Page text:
- Stanton made repeated use of the phrase “solitude of self” throughout her speech. This was a time of division within the suffrage movement, and perhaps she herself felt somewhat isolated. She felt that the movement had grown “dull,” and since suffrage was no longer a radical idea, she set out to imagine the next stage in the evolution of women’s rights. The “solitude of self” referred to the idea that, in the final analysis, all women—indeed, all humans—had to take personal responsibility for their own lives. This “personal responsibility” for “her own individual life” was not only the “strongest reason” for giving women the vote, but also for allowing women the educational opportunities necessary to develop their own talents and intellectual resources.
Ideas for Pre-Reading
- Have students watch the 3-minute excerpt “A Great Partnership” from the Ken Burns documentary on suffragists, “Not For Ourselves Alone” here: https://www.pbs.org/kenburns/not-for-ourselves-alone/video/. Despite the positive and upbeat tone of the video, these women were actually quite radical. Even Stanton’s own husband, the abolitionist Henry Brewster Stanton, disagreed with the idea of woman suffrage. Have students discuss in table groups the following questions:
- 1. Why were the suffragists considered “radical” in their own time? Was it because of their ideas? Their language? Their methods of protest?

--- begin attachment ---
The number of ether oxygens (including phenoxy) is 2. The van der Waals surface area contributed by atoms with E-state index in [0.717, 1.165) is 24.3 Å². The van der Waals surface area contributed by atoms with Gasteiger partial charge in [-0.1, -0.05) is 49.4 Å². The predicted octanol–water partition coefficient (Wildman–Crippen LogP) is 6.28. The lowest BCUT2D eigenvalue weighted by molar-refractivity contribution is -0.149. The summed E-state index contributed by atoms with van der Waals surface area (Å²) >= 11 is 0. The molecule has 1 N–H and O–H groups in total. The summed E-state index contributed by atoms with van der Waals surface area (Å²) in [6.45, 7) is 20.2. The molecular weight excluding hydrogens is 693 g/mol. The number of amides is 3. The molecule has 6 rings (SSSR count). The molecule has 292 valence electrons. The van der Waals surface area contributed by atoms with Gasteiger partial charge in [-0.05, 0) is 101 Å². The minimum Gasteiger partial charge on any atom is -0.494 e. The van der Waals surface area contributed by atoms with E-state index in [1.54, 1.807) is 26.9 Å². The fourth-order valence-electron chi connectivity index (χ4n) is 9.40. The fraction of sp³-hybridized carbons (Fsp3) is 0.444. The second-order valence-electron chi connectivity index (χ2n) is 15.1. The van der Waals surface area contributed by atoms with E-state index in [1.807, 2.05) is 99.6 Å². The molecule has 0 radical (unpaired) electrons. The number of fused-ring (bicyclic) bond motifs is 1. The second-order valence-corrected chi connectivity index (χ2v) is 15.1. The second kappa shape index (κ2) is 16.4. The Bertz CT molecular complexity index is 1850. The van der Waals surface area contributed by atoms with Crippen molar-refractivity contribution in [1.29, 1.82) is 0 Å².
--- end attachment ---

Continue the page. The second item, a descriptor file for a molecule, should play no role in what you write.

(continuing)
- 2. Is it inevitable that social movements include both radical and moderate factions? Is that a problem for social movements? Or can that be a good thing?
- 3. How might factionalism be a problem for a social movement? And how might it be good or healthy for movements to have both moderate and radical elements?
- 4. Can you think of contemporary movements that have been labeled radical? Do you think that in 100 years that those movements will still be considered radical?
- Students can find many brief biographies of Stanton Although detailed scholarly biographies have portrayed Stanton as a complex person, with both good and bad qualities, and both successes and failures in life, most of these shorter online biographies are celebratory. Have students read the brief biography of Stanton on the website of the National Women’s Hall of Fame, here: https://www.womenofthehall.org/inductee/elizabeth-cady-stanton/.Then have them reflect on how the site portrays her childhood, education, and later career. What, out of all the significant events of her life, does this biography highlight? What does it suggest were her most significant contributions or accomplishments? In what ways does it portray her as exceptional or even heroic?
- Throughout her career, and especially toward the end of her life, Stanton argued that young women needed positive role models and that they should remember their “” Have students reflect on what Stanton meant by a “foremother.” Then have them write a short, free-write essay about who they consider to be their “foremothers” today and why. Do they think it important to remember our foremothers, regardless of the student’s gender? After writing, have the students share their writing with a classmate and discuss the similarities and differences between their views on foremothers.